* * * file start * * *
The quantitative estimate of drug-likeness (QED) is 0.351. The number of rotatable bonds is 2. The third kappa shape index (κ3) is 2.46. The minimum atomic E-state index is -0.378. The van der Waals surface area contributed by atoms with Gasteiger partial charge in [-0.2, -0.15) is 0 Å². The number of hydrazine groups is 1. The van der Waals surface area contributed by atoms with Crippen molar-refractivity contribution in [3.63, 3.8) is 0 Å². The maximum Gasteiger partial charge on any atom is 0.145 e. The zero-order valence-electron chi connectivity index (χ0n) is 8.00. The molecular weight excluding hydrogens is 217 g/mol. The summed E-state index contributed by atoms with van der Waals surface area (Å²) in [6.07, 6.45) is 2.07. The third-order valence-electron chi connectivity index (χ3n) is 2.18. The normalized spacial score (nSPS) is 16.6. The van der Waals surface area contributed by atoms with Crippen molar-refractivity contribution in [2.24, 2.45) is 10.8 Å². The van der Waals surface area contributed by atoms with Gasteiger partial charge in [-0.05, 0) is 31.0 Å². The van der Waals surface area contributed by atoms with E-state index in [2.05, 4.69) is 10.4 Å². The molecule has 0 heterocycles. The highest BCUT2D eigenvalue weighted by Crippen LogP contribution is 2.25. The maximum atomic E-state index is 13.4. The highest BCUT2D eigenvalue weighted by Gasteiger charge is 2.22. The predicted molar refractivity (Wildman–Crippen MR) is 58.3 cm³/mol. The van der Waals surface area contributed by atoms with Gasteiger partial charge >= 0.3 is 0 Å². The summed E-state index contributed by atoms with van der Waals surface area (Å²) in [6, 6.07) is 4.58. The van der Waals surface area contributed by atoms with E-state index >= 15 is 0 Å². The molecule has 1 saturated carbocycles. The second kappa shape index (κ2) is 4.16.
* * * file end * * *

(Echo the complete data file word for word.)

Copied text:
The quantitative estimate of drug-likeness (QED) is 0.351. The number of rotatable bonds is 2. The third kappa shape index (κ3) is 2.46. The minimum atomic E-state index is -0.378. The van der Waals surface area contributed by atoms with Gasteiger partial charge in [-0.2, -0.15) is 0 Å². The number of hydrazine groups is 1. The van der Waals surface area contributed by atoms with Crippen molar-refractivity contribution in [3.63, 3.8) is 0 Å². The maximum Gasteiger partial charge on any atom is 0.145 e. The zero-order valence-electron chi connectivity index (χ0n) is 8.00. The molecular weight excluding hydrogens is 217 g/mol. The summed E-state index contributed by atoms with van der Waals surface area (Å²) in [6.07, 6.45) is 2.07. The third-order valence-electron chi connectivity index (χ3n) is 2.18. The normalized spacial score (nSPS) is 16.6. The van der Waals surface area contributed by atoms with Crippen molar-refractivity contribution in [2.24, 2.45) is 10.8 Å². The van der Waals surface area contributed by atoms with Gasteiger partial charge in [-0.05, 0) is 31.0 Å². The van der Waals surface area contributed by atoms with E-state index in [2.05, 4.69) is 10.4 Å². The molecule has 0 heterocycles. The highest BCUT2D eigenvalue weighted by Crippen LogP contribution is 2.25. The maximum atomic E-state index is 13.4. The highest BCUT2D eigenvalue weighted by Gasteiger charge is 2.22. The predicted molar refractivity (Wildman–Crippen MR) is 58.3 cm³/mol. The van der Waals surface area contributed by atoms with Gasteiger partial charge >= 0.3 is 0 Å². The summed E-state index contributed by atoms with van der Waals surface area (Å²) in [6, 6.07) is 4.58. The van der Waals surface area contributed by atoms with E-state index >= 15 is 0 Å². The molecule has 1 saturated carbocycles. The second kappa shape index (κ2) is 4.16.